Overcoming/April break/Famine Relief/Dorm cover

Dear Friends and Family,

Isn’t it true that life is a mix of joy and sadness, of challenge and victory, of peace and turmoil……… sometimes even at the same time or in the same season. Jesus said to His disciples in John 16:33 “These things I have spoken to you, so that in Me you may have peace. In the world you have tribulation, but take courage; I have overcome the world.” We have been sensing the reality of this recently, having peace in Christ, our bedrock, yet around us some rumblings and tribulations have been stirring.
This last month we as a family have had wonderful times together with the kids home on April break, as evidenced by some of the attached pictures. My parents (Jon’s) were out for a two week visit, and we made lots of great memories with them. Drew started on his 12 Tasks of Manhood, and began his reading list and also cooked a meal for seven people. We celebrated April birthdays for Margaret and myself. In the midst of joyful family times, and good fellowship with our missionary neighbors, we also feel the heartache that comes from seeing division and mistrust in the local church. Some of our Tanzanian brothers and sisters are at odds with the local pastor. Some of these divisions have affected the medical work as well. It reminds me of the ‘quarrels’ spoken of in the Corinthian church in 1 Corinthians 1:11-13. There are some in one camp, and others in another camp. Because of these problems, one of the church leaders preached a powerful sermon calling all of us to repentance. Please pray for conviction and reconciliation.

The health center in Magambua has been busy, and a lot of lives have been touched and blessed. By God’s grace, children have been brought back from the edge of death from malaria. We’ve seen a rash of rabid bites from dogs, a civet cat and an African wild cat. Nearly every week we’ve been starting someone on the anti-rabies shots. One of those was a grandmother from Manantu, the mother of Mathayo, one of our night guards. A rabid wild cat came out of the bush early one morning to their homestead, bit a chicken, then bit the family dog, and then started for the people. It got to the grandmother first, but instead of running, she said to herself “Better for it to bite me and we finish it, than to have it get all my grandkids.” And with that, she grabbed the cat by the throat while it bit her hand, and pinned it to the ground, then shouted for her son to come. Mathayo swiftly brought an axe and that was the end of the rabid wild cat. That same day we started the rabies shots on grandma while congratulating her for her bravery and self-less action.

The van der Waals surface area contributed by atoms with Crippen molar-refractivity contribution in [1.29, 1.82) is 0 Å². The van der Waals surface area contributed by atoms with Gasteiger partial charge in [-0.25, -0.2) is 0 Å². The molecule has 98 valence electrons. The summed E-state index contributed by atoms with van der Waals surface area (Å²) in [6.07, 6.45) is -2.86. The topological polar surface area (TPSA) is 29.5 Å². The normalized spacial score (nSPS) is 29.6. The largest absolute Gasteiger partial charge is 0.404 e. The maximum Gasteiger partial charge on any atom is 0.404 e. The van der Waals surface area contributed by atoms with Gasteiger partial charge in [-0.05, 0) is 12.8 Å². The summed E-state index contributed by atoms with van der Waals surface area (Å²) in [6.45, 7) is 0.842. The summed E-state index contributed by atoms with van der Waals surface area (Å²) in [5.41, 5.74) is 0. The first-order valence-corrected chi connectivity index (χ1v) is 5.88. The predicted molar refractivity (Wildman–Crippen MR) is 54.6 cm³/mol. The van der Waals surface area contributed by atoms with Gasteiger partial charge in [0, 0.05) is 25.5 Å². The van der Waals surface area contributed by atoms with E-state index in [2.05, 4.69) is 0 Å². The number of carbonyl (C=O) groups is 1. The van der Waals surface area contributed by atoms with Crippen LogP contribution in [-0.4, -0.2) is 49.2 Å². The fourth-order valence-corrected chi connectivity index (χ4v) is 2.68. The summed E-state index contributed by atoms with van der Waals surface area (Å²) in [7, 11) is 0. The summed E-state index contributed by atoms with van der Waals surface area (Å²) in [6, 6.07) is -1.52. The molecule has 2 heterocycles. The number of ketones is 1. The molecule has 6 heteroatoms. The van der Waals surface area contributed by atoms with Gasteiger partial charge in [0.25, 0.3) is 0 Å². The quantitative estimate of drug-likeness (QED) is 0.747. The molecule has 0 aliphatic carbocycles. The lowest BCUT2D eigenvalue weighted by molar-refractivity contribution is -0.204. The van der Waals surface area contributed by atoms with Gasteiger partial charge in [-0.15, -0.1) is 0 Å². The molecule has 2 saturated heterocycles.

Other exciting news at the health center is that Otto, our lab tech, has agreed to go back to school to become a Clinical Officer. Otto has proven himself over the last few years, and I’m hopeful he will grow in leadership and medical skills so that in three years time he can take charge of the medical team in Magambua. Pray for Otto as he prepares to start C.O. school in September. In the meantime, pray with us for a Tanzanian pharmacist, and Clinical Assistant to help fill some of the staffing needs at the dispensary. Margaret continues to train Asia in pre-natal care and we’re looking forward to one of the bi-annual eye surgery clinics coming up on May 23rd. Pray for the Mvumi team as they come again to ministry to eye patients that week.